Sorry for the long delay between posts. We’ve had major technical difficulties with our blogs and they’ve all been down for several days.
Now back to gardening…
If you were a very good and diligent gardener and saved your amaryllis bulbs from last Christmas, now is the time to bring them inside and make them go dormant in time for another round of holiday blooms.
(photo from Netherlands Flower Bulb Information Center)
Amaryllis bulbs need a good four to six weeks of dormancy before they’ll come into flower again. Stop watering them now and put them in a dark closet or basement for six weeks and forget about them. Just let the foliage die back on its own.
The key to getting them to rebloom from year to year is to treat them just like any other houseplant for the rest of the year. After the big flowers fade (just after the Christmas holidays if your timing is good), cut off the stalks but leave the green foliage to keep growing.
In late May, I put mine outdoors for the summer in an inconspicuous corner of the garden and ignore them till late September or early October. Definitely bring them in before the first frost.
Here’s a pot of three amaryllis bulbs that I bought last December and set outdoors in May.
And another that was in a really ugly plastic pot that I threw out. You can just stick the bare bulbs into the garden for the summer and then dig them up now and cut back the roots.
After six weeks in the dark, dump out an inch or so of topsoil around the bulb and replace with compost or good-quality potting soil. Then start watering again and wait six or eight weeks for your bulb to begin anew.
Want to know more about amaryllis? Here are excerpts from an article for the paper that I did last December:
“Each winter brings a new crowd of amaryllis admirers who have discovered how incredibly easy it is to grow these showy, almost gaudy bulbs. Just stick the bare bulb in a shallow pot with a little potting soil, add water and sunlight and you’re ready to go.
In six to 10 weeks, you’re rewarded with a blast of richly colored blooms atop long, sturdy stems. Red remains the traditional favorite, especially for Christmas and Valentine’s Day, but new varieties in shades of white, salmon and pink arrive from growers every fall. Bicolored shades of red and white have been big sellers in recent winters.
Amaryllis bulb production has more than doubled worldwide since the late 1990s, according to the Netherlands Flower Bulb Information Center. Most of the new production has been in South America, the bulb’s native continent.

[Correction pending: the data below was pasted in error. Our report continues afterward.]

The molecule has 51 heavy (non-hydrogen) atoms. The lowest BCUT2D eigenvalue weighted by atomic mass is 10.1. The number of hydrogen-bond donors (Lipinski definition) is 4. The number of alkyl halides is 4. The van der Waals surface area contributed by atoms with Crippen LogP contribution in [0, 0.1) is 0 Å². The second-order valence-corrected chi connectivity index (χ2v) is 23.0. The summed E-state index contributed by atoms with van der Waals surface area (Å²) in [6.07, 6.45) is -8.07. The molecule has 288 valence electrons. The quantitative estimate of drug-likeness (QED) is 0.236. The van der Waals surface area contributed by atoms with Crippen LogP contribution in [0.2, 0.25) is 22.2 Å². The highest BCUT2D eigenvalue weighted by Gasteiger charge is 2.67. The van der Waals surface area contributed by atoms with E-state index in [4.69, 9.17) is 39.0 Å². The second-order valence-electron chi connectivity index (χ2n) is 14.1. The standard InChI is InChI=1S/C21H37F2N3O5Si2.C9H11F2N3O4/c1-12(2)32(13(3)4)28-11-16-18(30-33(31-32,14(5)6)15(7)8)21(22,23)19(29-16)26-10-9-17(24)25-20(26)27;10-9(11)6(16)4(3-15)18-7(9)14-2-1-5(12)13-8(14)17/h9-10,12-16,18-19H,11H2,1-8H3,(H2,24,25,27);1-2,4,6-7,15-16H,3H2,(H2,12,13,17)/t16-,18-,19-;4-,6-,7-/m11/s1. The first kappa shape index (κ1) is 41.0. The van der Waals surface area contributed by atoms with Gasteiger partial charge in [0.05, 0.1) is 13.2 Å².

That means many more amaryllis bulbs for North American households, especially early in the season.
Brazil now has nearly 500 acres devoted to commercial amaryllis production, up from almost none in the late 1990s. Many of the new growers are immigrants from Holland, which had been the worldwide leader for many years.
Commercial growers in Holland still use nearly 150 acres for amaryllis, down from a peak of about 250 acres. Two other production centers, Israel and South Africa, have remained steady at about 62 acres.
Many varieties these days are doubles – when one flower-covered stem begins to fade, another rises up to take its place and add several more weeks of bloom time.
Unlike other bulbs such as tulips, daffodils and hyacinths, amaryllis bulbs don’t need a cooling-down period of several weeks to set their blooms. Like paperwhites, they’re ready to begin growing as soon as they come home from the garden center or arrive
Amaryllis (known botanically as Hippeastrum) like to be potbound, so set the bulbs snugly into a shallow pot with a drainage hole. Use just enough potting soil so that the top third of the bulb sits above the soil. Give them bright light and a good drink of water to start, then water sparingly until green shoots begin to appear. (The soil should be dry to the touch about 1/2 -inch down from the surface.)
After they begin to grow, water regularly to keep the soil moist but never soggy.
When in full flower, move the plants out of direct sunlight to make the flowers last as long as possible. The cooler the room, the better.
Because amaryllis have all the food they need inside the bulb, you can also forgo soil completely and just set them into pebbles or stones. Add just enough water to keep the roots wet.
Amaryllis bulbs can live for decades, and it’s easy to maintain them from year to year.
Brent and Becky’s Bulbs 877-661-2852 www.brentandbeckysbulbs.com
Dutch Gardens 866-866-3780 www.dutchgardens.com
John Scheepers Inc. 860-567-0838 www.johnscheepers.com
Netherlands Flower Bulb Information Center 802-293-2852 www.bulb.com
Van Bourgondien 800-622-9997 www.dutchbulbs.com
White Flower Farm 800-503-9624 www.whiteflowerfarm.com.